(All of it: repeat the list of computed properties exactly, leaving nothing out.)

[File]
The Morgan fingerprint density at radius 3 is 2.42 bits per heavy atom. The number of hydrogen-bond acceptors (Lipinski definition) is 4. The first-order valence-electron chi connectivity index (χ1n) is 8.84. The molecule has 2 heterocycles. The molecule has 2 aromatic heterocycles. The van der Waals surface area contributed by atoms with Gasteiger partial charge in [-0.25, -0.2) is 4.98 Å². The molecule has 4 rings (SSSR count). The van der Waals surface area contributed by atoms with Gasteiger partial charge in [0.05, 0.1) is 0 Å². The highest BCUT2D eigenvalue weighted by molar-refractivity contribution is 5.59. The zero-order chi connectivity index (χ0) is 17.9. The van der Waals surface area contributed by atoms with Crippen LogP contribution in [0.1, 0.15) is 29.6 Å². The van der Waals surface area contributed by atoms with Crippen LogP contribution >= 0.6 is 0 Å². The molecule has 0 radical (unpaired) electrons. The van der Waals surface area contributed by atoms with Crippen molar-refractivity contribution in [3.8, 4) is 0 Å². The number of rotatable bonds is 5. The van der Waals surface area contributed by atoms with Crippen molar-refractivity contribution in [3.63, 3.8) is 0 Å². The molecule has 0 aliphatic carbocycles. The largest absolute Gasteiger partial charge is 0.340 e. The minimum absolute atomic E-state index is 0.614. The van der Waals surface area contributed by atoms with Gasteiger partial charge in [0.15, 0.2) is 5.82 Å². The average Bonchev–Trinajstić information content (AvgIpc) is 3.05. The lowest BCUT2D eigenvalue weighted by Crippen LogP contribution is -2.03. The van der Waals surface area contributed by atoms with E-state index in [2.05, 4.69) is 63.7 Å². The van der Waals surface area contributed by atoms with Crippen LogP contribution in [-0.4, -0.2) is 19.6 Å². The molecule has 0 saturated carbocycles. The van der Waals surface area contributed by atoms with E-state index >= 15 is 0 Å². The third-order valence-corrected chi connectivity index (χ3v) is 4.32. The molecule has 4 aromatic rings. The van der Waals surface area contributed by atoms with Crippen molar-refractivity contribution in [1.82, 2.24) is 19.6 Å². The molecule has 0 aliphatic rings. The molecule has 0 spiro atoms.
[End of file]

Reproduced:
The Morgan fingerprint density at radius 3 is 2.42 bits per heavy atom. The number of hydrogen-bond acceptors (Lipinski definition) is 4. The first-order valence-electron chi connectivity index (χ1n) is 8.84. The molecule has 2 heterocycles. The molecule has 2 aromatic heterocycles. The van der Waals surface area contributed by atoms with Gasteiger partial charge in [-0.25, -0.2) is 4.98 Å². The molecule has 4 rings (SSSR count). The van der Waals surface area contributed by atoms with Gasteiger partial charge in [0.05, 0.1) is 0 Å². The highest BCUT2D eigenvalue weighted by molar-refractivity contribution is 5.59. The zero-order chi connectivity index (χ0) is 17.9. The van der Waals surface area contributed by atoms with Crippen LogP contribution in [0.1, 0.15) is 29.6 Å². The van der Waals surface area contributed by atoms with Crippen LogP contribution >= 0.6 is 0 Å². The molecule has 0 radical (unpaired) electrons. The van der Waals surface area contributed by atoms with Crippen molar-refractivity contribution in [3.8, 4) is 0 Å². The number of rotatable bonds is 5. The van der Waals surface area contributed by atoms with Crippen molar-refractivity contribution in [3.63, 3.8) is 0 Å². The molecule has 0 aliphatic carbocycles. The largest absolute Gasteiger partial charge is 0.340 e. The minimum absolute atomic E-state index is 0.614. The van der Waals surface area contributed by atoms with Gasteiger partial charge in [0.15, 0.2) is 5.82 Å². The average Bonchev–Trinajstić information content (AvgIpc) is 3.05. The lowest BCUT2D eigenvalue weighted by Crippen LogP contribution is -2.03. The van der Waals surface area contributed by atoms with E-state index in [2.05, 4.69) is 63.7 Å². The van der Waals surface area contributed by atoms with Crippen LogP contribution in [-0.4, -0.2) is 19.6 Å². The molecule has 0 saturated carbocycles. The van der Waals surface area contributed by atoms with E-state index >= 15 is 0 Å². The third-order valence-corrected chi connectivity index (χ3v) is 4.32. The molecule has 4 aromatic rings. The van der Waals surface area contributed by atoms with Crippen molar-refractivity contribution in [1.82, 2.24) is 19.6 Å². The molecule has 0 aliphatic rings. The molecule has 0 spiro atoms.